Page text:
The new Ford Mustang for the Virgin Australia Supercars Series has already had its center of gravity adjusted once after dominating the opening rounds of the season; and now, the stewards have decided the only two-door car in the series should have its aerodynamics changed up as well.
The Mustang has won nine out of the ten Supercars races so far this year, with DJR Team Penske’s Scott McLaughlin taking seven of those. His Penske teammate Fabian Coulthard and Tickford Racing’s Chaz Mostert also have one a piece.
The only non-Ford driver to stand atop a Supercars podium so far this year is Holden and Triple Eight Race Engineering’s Shane van Gisbergen. Despite this, Triple Eight is still second in the championship, having posted consistent podiums with its Holden Commodore.
In a statement, DJR Team Penske said the Mustang Supercar will “undergo aerodynamic modifications ahead of Round 5 of the 2019 Virgin Australia Supercars Championship in Perth as requested by the Supercars technical department.”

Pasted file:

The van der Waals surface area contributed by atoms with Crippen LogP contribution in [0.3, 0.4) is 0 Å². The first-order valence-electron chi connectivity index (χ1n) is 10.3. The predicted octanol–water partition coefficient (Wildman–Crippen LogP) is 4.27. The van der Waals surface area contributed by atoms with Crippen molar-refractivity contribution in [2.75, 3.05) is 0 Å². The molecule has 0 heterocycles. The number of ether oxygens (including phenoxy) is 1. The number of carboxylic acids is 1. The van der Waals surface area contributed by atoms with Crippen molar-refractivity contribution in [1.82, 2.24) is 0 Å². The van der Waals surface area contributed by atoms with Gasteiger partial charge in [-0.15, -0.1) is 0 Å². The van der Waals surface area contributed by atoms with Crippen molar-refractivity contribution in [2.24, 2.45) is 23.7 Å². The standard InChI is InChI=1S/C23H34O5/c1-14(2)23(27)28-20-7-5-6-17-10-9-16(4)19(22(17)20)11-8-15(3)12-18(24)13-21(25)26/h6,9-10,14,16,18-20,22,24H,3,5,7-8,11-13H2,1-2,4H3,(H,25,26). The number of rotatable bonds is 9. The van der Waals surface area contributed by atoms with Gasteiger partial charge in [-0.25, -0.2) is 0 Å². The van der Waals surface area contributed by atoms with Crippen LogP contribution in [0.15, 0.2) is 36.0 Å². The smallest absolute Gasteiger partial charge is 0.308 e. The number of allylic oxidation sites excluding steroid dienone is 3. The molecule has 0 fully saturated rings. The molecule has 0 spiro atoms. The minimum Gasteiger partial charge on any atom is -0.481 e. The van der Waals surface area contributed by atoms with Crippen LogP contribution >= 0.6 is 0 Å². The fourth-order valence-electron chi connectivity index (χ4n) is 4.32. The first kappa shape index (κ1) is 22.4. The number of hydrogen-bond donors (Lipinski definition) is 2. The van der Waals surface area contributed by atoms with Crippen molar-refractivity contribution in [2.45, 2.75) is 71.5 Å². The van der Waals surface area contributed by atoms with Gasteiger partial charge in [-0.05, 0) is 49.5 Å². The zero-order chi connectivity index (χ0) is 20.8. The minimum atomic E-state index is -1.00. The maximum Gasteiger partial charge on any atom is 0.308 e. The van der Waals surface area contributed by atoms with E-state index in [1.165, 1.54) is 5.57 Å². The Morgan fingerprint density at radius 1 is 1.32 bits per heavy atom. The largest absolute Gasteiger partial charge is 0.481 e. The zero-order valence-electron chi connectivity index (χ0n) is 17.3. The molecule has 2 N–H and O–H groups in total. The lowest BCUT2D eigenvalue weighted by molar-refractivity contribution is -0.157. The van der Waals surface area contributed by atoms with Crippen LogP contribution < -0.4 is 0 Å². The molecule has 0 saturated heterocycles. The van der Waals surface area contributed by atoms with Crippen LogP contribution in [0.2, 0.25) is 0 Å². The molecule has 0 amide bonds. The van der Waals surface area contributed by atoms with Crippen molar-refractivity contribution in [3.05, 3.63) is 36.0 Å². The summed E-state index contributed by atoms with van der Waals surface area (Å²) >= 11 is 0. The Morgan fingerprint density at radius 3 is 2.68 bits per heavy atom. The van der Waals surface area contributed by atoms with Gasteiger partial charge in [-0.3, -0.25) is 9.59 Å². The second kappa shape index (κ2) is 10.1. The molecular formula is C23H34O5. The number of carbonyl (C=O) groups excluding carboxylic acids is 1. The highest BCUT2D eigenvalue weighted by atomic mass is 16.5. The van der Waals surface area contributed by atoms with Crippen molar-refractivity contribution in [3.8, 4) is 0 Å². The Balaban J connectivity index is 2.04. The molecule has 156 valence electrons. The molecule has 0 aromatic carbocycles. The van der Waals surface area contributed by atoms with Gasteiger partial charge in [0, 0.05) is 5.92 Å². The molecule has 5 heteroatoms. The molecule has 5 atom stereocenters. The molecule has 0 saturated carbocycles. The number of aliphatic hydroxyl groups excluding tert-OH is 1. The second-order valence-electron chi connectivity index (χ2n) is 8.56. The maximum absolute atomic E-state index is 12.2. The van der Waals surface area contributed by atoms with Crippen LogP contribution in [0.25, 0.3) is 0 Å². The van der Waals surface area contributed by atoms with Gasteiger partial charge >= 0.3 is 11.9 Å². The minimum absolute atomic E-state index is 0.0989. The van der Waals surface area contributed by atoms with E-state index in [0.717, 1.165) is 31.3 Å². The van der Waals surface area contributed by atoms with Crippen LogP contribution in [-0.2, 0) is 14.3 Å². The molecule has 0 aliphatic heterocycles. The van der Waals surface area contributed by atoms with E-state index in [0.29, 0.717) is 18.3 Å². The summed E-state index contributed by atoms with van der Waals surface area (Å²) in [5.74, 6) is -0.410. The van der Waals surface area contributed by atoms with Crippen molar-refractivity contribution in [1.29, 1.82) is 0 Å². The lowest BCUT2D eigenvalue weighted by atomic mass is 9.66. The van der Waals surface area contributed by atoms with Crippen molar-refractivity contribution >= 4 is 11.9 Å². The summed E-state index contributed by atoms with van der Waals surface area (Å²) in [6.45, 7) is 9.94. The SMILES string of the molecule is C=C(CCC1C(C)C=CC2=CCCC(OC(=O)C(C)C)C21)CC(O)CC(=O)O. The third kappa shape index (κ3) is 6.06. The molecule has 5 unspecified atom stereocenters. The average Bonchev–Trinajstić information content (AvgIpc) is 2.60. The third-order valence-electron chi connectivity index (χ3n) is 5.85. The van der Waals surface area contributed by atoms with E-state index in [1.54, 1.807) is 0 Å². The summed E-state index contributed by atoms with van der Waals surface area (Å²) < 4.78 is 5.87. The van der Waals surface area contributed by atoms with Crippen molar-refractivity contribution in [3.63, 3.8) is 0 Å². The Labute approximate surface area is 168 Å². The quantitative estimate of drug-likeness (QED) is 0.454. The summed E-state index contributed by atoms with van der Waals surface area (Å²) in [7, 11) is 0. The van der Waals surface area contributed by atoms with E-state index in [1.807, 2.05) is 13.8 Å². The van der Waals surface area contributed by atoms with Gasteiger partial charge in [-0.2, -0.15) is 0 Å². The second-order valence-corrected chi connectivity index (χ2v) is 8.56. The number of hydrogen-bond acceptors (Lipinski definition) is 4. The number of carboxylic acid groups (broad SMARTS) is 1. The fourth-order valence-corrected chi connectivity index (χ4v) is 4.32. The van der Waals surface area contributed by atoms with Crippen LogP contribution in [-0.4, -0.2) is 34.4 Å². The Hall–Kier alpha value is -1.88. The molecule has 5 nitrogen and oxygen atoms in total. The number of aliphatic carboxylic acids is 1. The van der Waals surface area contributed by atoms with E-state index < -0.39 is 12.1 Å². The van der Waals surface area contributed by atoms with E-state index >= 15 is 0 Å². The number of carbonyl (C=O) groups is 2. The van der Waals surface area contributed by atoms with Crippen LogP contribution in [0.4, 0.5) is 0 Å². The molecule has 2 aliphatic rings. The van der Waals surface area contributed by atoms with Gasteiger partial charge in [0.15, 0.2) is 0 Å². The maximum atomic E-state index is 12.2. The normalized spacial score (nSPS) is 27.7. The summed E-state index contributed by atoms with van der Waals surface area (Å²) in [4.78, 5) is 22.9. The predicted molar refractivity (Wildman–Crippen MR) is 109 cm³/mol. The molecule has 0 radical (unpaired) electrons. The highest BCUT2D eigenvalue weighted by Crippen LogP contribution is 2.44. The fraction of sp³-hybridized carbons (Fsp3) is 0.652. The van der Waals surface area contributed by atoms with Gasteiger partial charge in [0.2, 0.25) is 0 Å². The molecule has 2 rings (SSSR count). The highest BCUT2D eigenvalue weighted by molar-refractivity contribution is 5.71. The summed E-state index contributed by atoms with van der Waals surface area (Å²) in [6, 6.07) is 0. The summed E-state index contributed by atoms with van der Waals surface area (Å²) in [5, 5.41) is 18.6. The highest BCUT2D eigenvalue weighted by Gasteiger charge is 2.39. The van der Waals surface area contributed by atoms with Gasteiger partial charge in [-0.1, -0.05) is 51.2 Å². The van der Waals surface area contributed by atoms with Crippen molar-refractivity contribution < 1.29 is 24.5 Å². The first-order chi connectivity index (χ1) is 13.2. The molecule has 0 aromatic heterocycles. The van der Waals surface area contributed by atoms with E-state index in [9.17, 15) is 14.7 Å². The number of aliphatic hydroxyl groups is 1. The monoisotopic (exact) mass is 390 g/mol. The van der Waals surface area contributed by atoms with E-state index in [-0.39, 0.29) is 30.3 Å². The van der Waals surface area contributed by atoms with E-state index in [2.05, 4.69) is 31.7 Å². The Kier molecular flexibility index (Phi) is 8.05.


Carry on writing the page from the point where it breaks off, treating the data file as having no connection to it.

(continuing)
“The changes are being made by exercising technical parity rules, which require any vehicle new to the series, regardless of legality, be brought back to incumbent vehicles in the interest of competitive racing,” it added.
The changes set to be made to the Mustang Supercar are specific to the rear wing and undertray, the team said. As a result, the size of the rear-wing endplates will be reduced, while the Gurney flap attached to the edge of the spoiler will be reduced in height and the diffuser/undertray will be reduced in length.
“Our car was signed off and homologated by Supercars ahead of the 2019 season, however, whilst we understand these changes are in the interest of the sport, we expect to run the rest of the season on track unchanged from this specification,” Ford Performance boss Mark Rushbrook said in a statement.
The Mustang is the only two-door car competing in the Supercars series, with the current control chassis having been originally designed to accommodate sedan body styles only. This has given the Mustang an awkward appearance and has prevented Chevrolet from approving the Camaro for use in the series from 2020, fearing its car won’t properly resemble the production